๐Ÿ’ญ Don’t Forget Me | Review | PC | 2/10 | "As far as game titles go Don’t Forget Me isn’t half bad" ๐Ÿ’ญ @PixelHunted @TheMoonPirates #GameDev #IndieGames

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As far as game titles go Don’t Forget Me isn’t half bad. 

There’s an air of mystery: who might I forget… and why? 

But after playing the game it feels unhappily ironic as I will never think about Don’t Forget Me ever again once I wrap up this review.

Set in ‘yer basic rainy neon cyberpunk dystopia you play an assistant at a memory clinic. Clients enter, explain what memories they want to forget or preserve, then sit in a sci-fi chair while you get to work. The gameplay, such as it is, consists of tracking down the memory via keywords.

For example, the patient thinks: “I really enjoyed those nachos last night”. You type in “nachos” and move on to another sentence: “the nachos had a delicious salsa dip on the side”. Type in “salsa” and bingo bango you get the idea. You later gain the ability to travel into people’s memories to discover information, though this is limited to the point of silliness. You’re told: “Try to find his coat”. You walk over to the coat and click on it: “our work here is done!”. Well okay then.

Not having much game in a video game isn’t necessarily the kiss of death, but you’d better have a damn good story to fill the gap. This doesn’t: tossing together a hodgepodge of cyberpunk tropes and ideas that you’ve seen done better elsewhere a million times. There’s a sinister corporation, a group of rebels trying to take them down, and you’re caught in the middle.

Even then a decent story can overcome cliche with fun characters and dialogue. But the tale of amnesiac sofa-surfer Fran and sadsack memory doctor Bernard isn’t going to set the world on fire. The majority of the game is clicking through conversations between these two and neither are particularly interesting - the game doesn’t even care enough to reveal who Fran is before she lost her memory.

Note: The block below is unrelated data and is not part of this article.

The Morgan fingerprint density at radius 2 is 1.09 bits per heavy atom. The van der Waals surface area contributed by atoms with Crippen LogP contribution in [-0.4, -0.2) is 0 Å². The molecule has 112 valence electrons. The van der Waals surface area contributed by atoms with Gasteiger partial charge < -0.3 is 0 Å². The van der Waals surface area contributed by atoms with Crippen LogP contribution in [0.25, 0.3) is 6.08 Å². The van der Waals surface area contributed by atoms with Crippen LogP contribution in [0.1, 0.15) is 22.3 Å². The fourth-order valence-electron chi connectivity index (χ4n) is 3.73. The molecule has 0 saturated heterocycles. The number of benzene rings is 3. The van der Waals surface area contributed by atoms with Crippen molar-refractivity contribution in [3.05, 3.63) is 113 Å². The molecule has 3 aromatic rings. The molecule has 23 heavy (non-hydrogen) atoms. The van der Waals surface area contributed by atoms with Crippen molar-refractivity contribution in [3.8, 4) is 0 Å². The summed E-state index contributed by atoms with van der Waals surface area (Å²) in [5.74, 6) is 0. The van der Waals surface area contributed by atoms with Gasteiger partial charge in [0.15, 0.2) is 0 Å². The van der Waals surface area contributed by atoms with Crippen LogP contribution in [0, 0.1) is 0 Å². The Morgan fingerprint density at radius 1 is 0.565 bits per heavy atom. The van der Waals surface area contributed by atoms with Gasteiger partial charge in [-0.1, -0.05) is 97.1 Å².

None of the side characters hangs around long enough to make much of an impression and the story is so perfunctorily told it feels like a synopsis - and anyway is all over and done in just over an hour.

I will grant that I didn’t see the ending coming, if only because it cut to black and rolled credits without any resolution or explanation of what happened. I played a patched version that apparently alters the ending to make it more fulfilling, but if this is the improved version I shudder to think of what it was once like. I’m not sure you can say the story technically ended. It just kinda stopped mid-sentence.

The counterpoint to all this is that Don’t Forget Me was obviously made on a small budget by a tiny team. For me that leeway only goes so far: I’ve played a whole bunch of impressive games made under severe restrictions and even bearing that in mind there’s an unattractive air of “eh, that’ll do” to damn near everything in this game.

The world isn’t hurting for cyberpunk indie adventures and this is left in the dust by relatively recent games like The Red Strings ClubVA-11 Hall-A, and 2064: Read Only Memories. Or even head back to the real classics and play through Snatcher on the Mega-CD. Now that’s a game that’s aged well.

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